Magnetic resonance imaging (MRI) is a method that has been used in the neurosciences for a few decades now. It’s particularly useful in research because it uses magnetic radiation, which is harmless, compared to ionising radiation like x-rays and CT scans. It has been an incredibly useful tool for neuroscientists to help us understand the structure and function of different parts of the brain, but MRI is not just used to examine brains. In fact, MRI can be used to accurately portray 3D images of any part of the body, including arteries.
A recent article in Brain and Behavior describes a relatively new MRI technique called “High resolution MRI (HRMRI)”, which was used to examine intracranial arteries. Previous MRI techniques weren’t very good at identifying plaque (the stuff that builds up in arteries and causes strokes and heart attacks) in intracranial arteries because they are so close to cerebrospinal fluid, and until now, the resolution has not been high enough to distinguish the edges of the arteries. But this paper successfully used the new HRMRI technique to get really clear images of plaque build-up in one person’s intracranial arteries. This means that this new technology will be able to help diagnose strokes, and even predict plaque build-up before it becomes a stroke.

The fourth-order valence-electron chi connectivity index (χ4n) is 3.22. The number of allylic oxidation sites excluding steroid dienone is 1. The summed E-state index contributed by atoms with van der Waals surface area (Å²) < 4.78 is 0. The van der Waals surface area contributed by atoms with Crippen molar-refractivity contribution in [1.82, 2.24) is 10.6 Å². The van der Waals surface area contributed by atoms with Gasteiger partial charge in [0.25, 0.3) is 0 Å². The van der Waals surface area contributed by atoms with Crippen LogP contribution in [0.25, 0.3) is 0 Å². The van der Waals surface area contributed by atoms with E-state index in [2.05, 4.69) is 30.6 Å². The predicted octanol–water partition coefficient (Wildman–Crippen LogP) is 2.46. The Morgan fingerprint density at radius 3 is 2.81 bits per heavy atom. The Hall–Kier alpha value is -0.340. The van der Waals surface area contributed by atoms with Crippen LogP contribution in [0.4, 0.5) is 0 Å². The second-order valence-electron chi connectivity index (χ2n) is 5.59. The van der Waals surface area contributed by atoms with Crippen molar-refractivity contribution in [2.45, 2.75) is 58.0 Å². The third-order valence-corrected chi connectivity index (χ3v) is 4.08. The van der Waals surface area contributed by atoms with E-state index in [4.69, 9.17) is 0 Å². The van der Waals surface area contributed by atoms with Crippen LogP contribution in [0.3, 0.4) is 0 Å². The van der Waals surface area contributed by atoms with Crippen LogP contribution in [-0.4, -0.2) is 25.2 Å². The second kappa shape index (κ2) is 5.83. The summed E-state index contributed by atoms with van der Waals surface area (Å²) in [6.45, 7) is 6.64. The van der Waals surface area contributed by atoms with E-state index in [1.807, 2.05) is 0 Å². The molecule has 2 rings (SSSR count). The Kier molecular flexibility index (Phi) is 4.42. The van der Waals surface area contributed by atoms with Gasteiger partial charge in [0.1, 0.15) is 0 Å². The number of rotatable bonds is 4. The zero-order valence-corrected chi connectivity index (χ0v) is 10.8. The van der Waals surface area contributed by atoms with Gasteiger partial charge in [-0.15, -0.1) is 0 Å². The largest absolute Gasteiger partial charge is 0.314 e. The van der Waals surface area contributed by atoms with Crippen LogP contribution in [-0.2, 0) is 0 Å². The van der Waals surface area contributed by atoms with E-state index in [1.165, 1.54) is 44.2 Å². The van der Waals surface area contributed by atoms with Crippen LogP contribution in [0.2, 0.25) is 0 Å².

You can read the entire article and see some pretty cool images here: http://onlinelibrary.wiley.com/doi/10.1002/brb3.103/pdf